My favourite films of 2016

I went to see a lot of movies this year. All told, I’d say I pushed the doors of a movie theater about 50 times. Was 2016 a good year for cinema? Based on what I saw, I would say yes. Only twice did I come out of the room dissapointed (and in one case, that word is quite an understatement. More on that later). Some films were masterpieces and others were understated gems. Here is my list :

King Dave (Podz, Quebec)

Our little sister (Hirokazu Kore-eda, Japan)

Neruda (Pablo Larrain, Chile)

After the storm (Hirokazu Kore-eda, Japan)

Christine (Antonio Campos, USA)

Avant les rues (Chloé Leriche, Quebec)

El Clan (Pablo Trapero, Argentina)

Taxi (Jafar Panahi, Iran)

Mustang (Deniz Gamze Ergüven, Turkey)

Montréal la Blanche (Bachir Bensaddek, Quebec)

The Big Short (Adam Mackay, USA)

Other films that almost made it on the list:

La Vache (Mohamed Hamidi, France) / Amores Urbanos (Vera Egito, Brazil) / 1:54  (Yan England, Quebec) / Moi Nojoom, 10 ans et divorcée (Khadija Al-Salami, Yemen) / Les délices de Tokyo (Naomi Kawase, Japan) / Truman (Cesc Gay, Spain) / Look who’s back (David Wnendt, Germany) / Toyko Fiancée (Stefan Liberski, Belgium) / Mia Madre (Nanni Moretti, Italy) / Kubo and the two strings (Travis Knight, USA) / El Club (Pablo Larrain, Chile) / Embrasse-moi comme tu m’aimes (André Forcier, Quebec)


A lot of exceptional documentaries came out this year. Montreal is a great city for doc fans because we have several film festivals and events where these types of films are featured, namely the Rencontres Internationales du Documentaire de Montréal. Fans of social and politically inclined documentaries also flock to Concordia University’s weekly Cinema Politica screenings, which often feature Q and A sessions with the directors or with specialists. Here, in no particular order, are some of the great documentaries I saw and highly recommend watching:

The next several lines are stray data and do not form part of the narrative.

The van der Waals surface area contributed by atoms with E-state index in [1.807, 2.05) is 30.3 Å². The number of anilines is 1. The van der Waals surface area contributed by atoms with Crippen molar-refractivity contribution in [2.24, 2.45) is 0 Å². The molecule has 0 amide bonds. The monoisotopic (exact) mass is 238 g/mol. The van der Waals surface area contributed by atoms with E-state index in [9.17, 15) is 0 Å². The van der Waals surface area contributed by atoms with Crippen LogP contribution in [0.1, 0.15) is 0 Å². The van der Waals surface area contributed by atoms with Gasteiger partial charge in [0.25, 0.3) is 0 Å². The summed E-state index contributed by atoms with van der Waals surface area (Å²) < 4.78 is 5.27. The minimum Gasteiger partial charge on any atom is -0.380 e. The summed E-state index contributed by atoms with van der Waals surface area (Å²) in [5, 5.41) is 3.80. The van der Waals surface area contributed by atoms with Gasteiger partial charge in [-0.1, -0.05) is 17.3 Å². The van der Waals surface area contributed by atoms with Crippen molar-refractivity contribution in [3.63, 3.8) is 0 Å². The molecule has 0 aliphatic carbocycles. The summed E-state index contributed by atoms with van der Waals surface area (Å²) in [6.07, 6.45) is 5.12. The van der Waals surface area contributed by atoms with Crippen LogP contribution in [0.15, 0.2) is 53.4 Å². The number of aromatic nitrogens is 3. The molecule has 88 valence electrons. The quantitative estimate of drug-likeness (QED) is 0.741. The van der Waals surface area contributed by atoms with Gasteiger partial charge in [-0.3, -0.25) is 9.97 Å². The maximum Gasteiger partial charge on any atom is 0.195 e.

Chicago boys (Carola Fuentes and Rafael Valdeavellano, Chile)

Knox (Rod Blackhurst and Brian McGinn, USA)

Patti Smith: Dream of life (Steven Sebring, USA)

Welcome to Leith (Michael Beach Nichols, Christopher K. Walker, USA)

Gimme Danger (Jim Jarmusch, USA)

Migrant Dreams (Min Sook Lee, Canada)

Raving Iran (Susanne Regina Meures, Iran)

Citizens of nowhere (Nicolas Alexandre Tremblay and Regis Coussot, Quebec)

Callshop Istanbul (Sami Mermer and Hind Benchekroun, Canada)

My beautiful broken brain (Sophie Robinson and Lotje Sodderland, UK)

The 13th (Ava Duvernay, USA)

Audrie and Daisy (Jon Shenk and Bonni Cohen, USA)

Where to invade next (Michael Moore, USA)

Discordia (Ben Addelman and Samir Mallal, Canada)

The Wrecking crew (Denny Tedesco, USA)

La linea de aborto (Fernando Lopez Escriva, Canada)

Raise your arms and twist (Atsushi Funahashi, Japan)

The Crossing (George Kurian, Norway)

Mixed feelings (Guy Davidi, Israel)

Movies I finally saw this year

Here is a list of classic films that had been on my list for a long time and that I finally got around to seeing.

Léolo (Jean-Claude Lauzon, Quebec)

Blade Runner (Ridley Scott, USA)

Serial Mom (John Waters, USA)

La vita e bella (Roberto Benigni, Italy)

L’aile ou la cuisse

Le grand restaurant

Les Ordres (Michel Brault, Quebec)

And the absolute worst film I saw this year, which easily earns its spot on the list of the worst films I have seen in my life: Youth, by italian film maker Paolo Sorrentino. This pretentious, empty, ridiculous film featuring two rich white assholes as main characters made me so angry that I stayed in a bad mood for three days. What it is, in a nutshell, is rich white men problems, supporting characters that are nothing more than empty shells spouting pseudo-philosophical bullshit, fake celebrity cameos and gratuitous shots of pretty, perky young naked girls (just to drive home the point that the two main guys are old and past their prime) . What a waste of time, talent and beauty.

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